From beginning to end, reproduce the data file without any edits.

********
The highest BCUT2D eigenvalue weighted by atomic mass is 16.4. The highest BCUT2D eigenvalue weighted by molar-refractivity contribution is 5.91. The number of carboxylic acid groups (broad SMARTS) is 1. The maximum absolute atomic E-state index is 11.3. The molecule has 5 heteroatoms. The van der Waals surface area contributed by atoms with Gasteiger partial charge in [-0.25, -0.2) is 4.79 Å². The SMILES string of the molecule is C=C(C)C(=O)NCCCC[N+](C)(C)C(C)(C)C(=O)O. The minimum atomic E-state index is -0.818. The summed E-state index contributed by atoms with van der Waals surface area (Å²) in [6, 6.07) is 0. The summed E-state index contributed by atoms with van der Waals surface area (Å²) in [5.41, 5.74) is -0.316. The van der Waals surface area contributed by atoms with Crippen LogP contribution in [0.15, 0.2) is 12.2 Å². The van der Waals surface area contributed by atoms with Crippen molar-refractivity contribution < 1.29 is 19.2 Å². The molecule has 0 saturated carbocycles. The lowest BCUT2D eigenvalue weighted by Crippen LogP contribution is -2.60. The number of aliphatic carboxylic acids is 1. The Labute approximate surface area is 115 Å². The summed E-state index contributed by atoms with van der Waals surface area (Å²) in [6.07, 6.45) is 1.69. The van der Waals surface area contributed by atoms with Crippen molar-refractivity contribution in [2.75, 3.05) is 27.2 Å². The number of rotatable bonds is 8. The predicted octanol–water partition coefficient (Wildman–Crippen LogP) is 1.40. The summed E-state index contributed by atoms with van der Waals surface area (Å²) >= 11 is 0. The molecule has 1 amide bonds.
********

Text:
The highest BCUT2D eigenvalue weighted by atomic mass is 16.4. The highest BCUT2D eigenvalue weighted by molar-refractivity contribution is 5.91. The number of carboxylic acid groups (broad SMARTS) is 1. The maximum absolute atomic E-state index is 11.3. The molecule has 5 heteroatoms. The van der Waals surface area contributed by atoms with Gasteiger partial charge in [-0.25, -0.2) is 4.79 Å². The SMILES string of the molecule is C=C(C)C(=O)NCCCC[N+](C)(C)C(C)(C)C(=O)O. The minimum atomic E-state index is -0.818. The summed E-state index contributed by atoms with van der Waals surface area (Å²) in [6, 6.07) is 0. The summed E-state index contributed by atoms with van der Waals surface area (Å²) in [5.41, 5.74) is -0.316. The van der Waals surface area contributed by atoms with Crippen LogP contribution in [0.15, 0.2) is 12.2 Å². The van der Waals surface area contributed by atoms with Crippen molar-refractivity contribution < 1.29 is 19.2 Å². The molecule has 0 saturated carbocycles. The lowest BCUT2D eigenvalue weighted by Crippen LogP contribution is -2.60. The number of aliphatic carboxylic acids is 1. The Labute approximate surface area is 115 Å². The summed E-state index contributed by atoms with van der Waals surface area (Å²) in [6.07, 6.45) is 1.69. The van der Waals surface area contributed by atoms with Crippen molar-refractivity contribution in [2.75, 3.05) is 27.2 Å². The number of rotatable bonds is 8. The predicted octanol–water partition coefficient (Wildman–Crippen LogP) is 1.40. The summed E-state index contributed by atoms with van der Waals surface area (Å²) >= 11 is 0. The molecule has 1 amide bonds.